Tom Watson was a very special guest on the Golf Weekly podcast on Off The Ball where among other things he spoke about his Ryder Cup captaincy.
At Gleneagles in 2014, Phil Mickelson was outspoken in his criticism of Tom Watson's captaincy and tactics in the press conference after Europe won. Watson told the story of what followed.
"He came up with his opinion on an answer that I really had no response to and I kept quiet at that time," recalled Tom Watson.
"Phil subsequently said to me not too many years ago, actually last year, he apologised to me for those comments.
"I said 'Phil, it's over, whatever was between us it's over," said the five time Open champion of Phil Mickelson and the incident.
When pushed on why he made no public response at the time, Watson replied: " I don't think it would have served any purpose."
The dual Masters Champion put his longevity down to his genes and one particular lightbulb moment.
"From my mom and dad they gave me great genes," said Watson. "My body has always been in good shape, I've kept myself very healthy, I haven't had too many injuries.
"In 1994 I was struggling with my game, I had been for about seven years. I had a few chances to win tournaments that I didn't win and it was just a struggle very week.
"I went to the practice tee after every round, particularly after bad practice rounds to try to find some gimmick, some swing thought that was going to help me, that was going to turn the light switch on, 'that's it!'
"And I found it. I really thought outside the box. I looked down at my divots and thought I didn't want them going to the right. I'm missing the ball to the right all the time, not hitting the ball very solidly.
"I wanted to make that divot start and go left, so I said I have to feel like I'm hitting over the top [of the ball] with my right shoulder [up] rather than leaning back.
"When I started doing that I got more shoulder rotation around the base of my spine, it got me more level at impact. That one thought right there changed my swing forever."
That change gave Watson incredible longevity that led to him contending in Majors right into his 60s, most famously finishing second at The Open Championship in 2009.
The Open for the Ages
The Open For The Ages has been hailed as “the stuff that dreams are made of” by the golf commentators who will bring to life the reimagined Championship to life.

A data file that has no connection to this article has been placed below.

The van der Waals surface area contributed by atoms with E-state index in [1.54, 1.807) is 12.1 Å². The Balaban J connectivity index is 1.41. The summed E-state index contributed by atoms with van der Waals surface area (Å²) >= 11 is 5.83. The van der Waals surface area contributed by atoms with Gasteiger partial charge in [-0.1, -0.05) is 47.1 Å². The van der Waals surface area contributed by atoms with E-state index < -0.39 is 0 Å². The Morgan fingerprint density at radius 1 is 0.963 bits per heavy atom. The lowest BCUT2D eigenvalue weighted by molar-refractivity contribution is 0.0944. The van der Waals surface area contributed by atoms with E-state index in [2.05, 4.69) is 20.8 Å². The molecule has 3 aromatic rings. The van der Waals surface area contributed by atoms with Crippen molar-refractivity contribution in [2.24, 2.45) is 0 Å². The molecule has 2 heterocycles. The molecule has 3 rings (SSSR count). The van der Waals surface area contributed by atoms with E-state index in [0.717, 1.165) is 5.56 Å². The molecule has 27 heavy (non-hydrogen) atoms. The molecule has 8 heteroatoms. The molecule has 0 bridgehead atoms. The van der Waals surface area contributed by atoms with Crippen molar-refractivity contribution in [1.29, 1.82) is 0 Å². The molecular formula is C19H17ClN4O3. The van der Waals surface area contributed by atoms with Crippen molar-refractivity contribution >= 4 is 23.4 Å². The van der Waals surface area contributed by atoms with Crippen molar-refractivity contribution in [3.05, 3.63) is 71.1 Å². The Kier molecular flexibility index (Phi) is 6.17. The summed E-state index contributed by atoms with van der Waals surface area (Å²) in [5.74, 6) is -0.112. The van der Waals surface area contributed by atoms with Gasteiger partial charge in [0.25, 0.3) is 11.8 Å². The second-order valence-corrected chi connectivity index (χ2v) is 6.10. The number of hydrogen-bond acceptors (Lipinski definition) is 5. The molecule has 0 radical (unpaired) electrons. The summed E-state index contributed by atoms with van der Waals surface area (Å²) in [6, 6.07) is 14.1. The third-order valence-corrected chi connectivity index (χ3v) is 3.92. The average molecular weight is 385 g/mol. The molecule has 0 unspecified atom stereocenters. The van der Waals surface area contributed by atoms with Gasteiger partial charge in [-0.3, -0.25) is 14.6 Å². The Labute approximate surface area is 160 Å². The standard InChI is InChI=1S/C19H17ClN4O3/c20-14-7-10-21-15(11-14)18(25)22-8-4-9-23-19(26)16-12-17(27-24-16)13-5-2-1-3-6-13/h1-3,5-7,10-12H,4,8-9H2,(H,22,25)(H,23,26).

This exclusive edition of The Open features 50 years of archive footage expertly edited and woven together with modern graphics and new commentary to create a Championship contested by the greatest names in golf including Jack Nicklaus, Tiger Woods, Seve Ballesteros, Tom Watson, Sir Nick Faldo and Rory McIlroy.
A significant investment was made in technology to ensure that the programme feels cohesive and the footage from five different decades created an authentic narrative.
More than 300 pieces of archive footage has been treated digitally to adjust grading and colour balance. Hundreds of digital corrections have been made to clips including the removal of caddies and playing partners from original footage and the introduction and removal of golf balls on greens to ensure that the viewer feels what they are watching is actually happening.
Over 1,000 hours of editing time was required by the IMG Production team that worked with The R&A to produce the programme under lockdown conditions due to the Covid-19 pandemic. The winner of The Open For The Ages has been determined by a fan vote, which registered more than 10,000 responses, and a data model developed in partnership with NTT DATA that utilises this fan vote along with player career statistics and historical data from The Open to calculate the Champion.
The Open For The Ages will be broadcast on TheOpen.com and The Open's official YouTube and Facebook channels . The R&A’s international TV broadcast partners, including Sky Sports, NBC Golf Channel in the United States of America, and TV Asahi’s Japan Golf Network, will also televise the programme.